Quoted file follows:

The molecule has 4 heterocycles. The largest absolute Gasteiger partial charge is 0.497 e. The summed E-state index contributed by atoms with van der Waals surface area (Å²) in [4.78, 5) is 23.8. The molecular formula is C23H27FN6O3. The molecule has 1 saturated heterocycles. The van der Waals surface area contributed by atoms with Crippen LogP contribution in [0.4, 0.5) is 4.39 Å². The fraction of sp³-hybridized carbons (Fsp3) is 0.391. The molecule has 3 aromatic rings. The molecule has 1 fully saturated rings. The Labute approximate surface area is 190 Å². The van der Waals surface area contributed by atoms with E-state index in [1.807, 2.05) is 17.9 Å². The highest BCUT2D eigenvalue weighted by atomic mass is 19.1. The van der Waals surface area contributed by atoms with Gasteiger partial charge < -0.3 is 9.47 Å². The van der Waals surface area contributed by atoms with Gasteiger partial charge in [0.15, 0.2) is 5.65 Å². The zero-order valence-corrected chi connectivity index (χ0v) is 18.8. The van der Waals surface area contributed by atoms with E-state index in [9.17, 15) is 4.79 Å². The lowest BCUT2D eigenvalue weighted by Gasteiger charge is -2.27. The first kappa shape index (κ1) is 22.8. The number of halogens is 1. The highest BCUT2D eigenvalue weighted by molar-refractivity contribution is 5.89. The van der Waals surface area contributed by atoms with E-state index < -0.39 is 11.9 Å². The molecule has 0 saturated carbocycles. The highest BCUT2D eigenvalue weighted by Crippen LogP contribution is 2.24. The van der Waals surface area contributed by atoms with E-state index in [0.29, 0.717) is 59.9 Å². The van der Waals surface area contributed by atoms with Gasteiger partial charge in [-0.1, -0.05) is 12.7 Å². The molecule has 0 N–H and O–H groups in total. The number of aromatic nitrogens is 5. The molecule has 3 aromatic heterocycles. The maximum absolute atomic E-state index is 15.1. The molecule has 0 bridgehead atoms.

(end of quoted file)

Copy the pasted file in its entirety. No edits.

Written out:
The molecule has 4 heterocycles. The largest absolute Gasteiger partial charge is 0.497 e. The summed E-state index contributed by atoms with van der Waals surface area (Å²) in [4.78, 5) is 23.8. The molecular formula is C23H27FN6O3. The molecule has 1 saturated heterocycles. The van der Waals surface area contributed by atoms with Crippen LogP contribution in [0.4, 0.5) is 4.39 Å². The fraction of sp³-hybridized carbons (Fsp3) is 0.391. The molecule has 3 aromatic rings. The molecule has 1 fully saturated rings. The Labute approximate surface area is 190 Å². The van der Waals surface area contributed by atoms with E-state index in [1.807, 2.05) is 17.9 Å². The highest BCUT2D eigenvalue weighted by atomic mass is 19.1. The van der Waals surface area contributed by atoms with Gasteiger partial charge < -0.3 is 9.47 Å². The van der Waals surface area contributed by atoms with Gasteiger partial charge in [0.15, 0.2) is 5.65 Å². The zero-order valence-corrected chi connectivity index (χ0v) is 18.8. The van der Waals surface area contributed by atoms with E-state index in [9.17, 15) is 4.79 Å². The lowest BCUT2D eigenvalue weighted by Gasteiger charge is -2.27. The first kappa shape index (κ1) is 22.8. The number of halogens is 1. The highest BCUT2D eigenvalue weighted by molar-refractivity contribution is 5.89. The van der Waals surface area contributed by atoms with E-state index < -0.39 is 11.9 Å². The molecule has 0 saturated carbocycles. The highest BCUT2D eigenvalue weighted by Crippen LogP contribution is 2.24. The van der Waals surface area contributed by atoms with E-state index in [0.29, 0.717) is 59.9 Å². The van der Waals surface area contributed by atoms with Gasteiger partial charge in [-0.1, -0.05) is 12.7 Å². The molecule has 0 N–H and O–H groups in total. The number of aromatic nitrogens is 5. The molecule has 3 aromatic heterocycles. The maximum absolute atomic E-state index is 15.1. The molecule has 0 bridgehead atoms.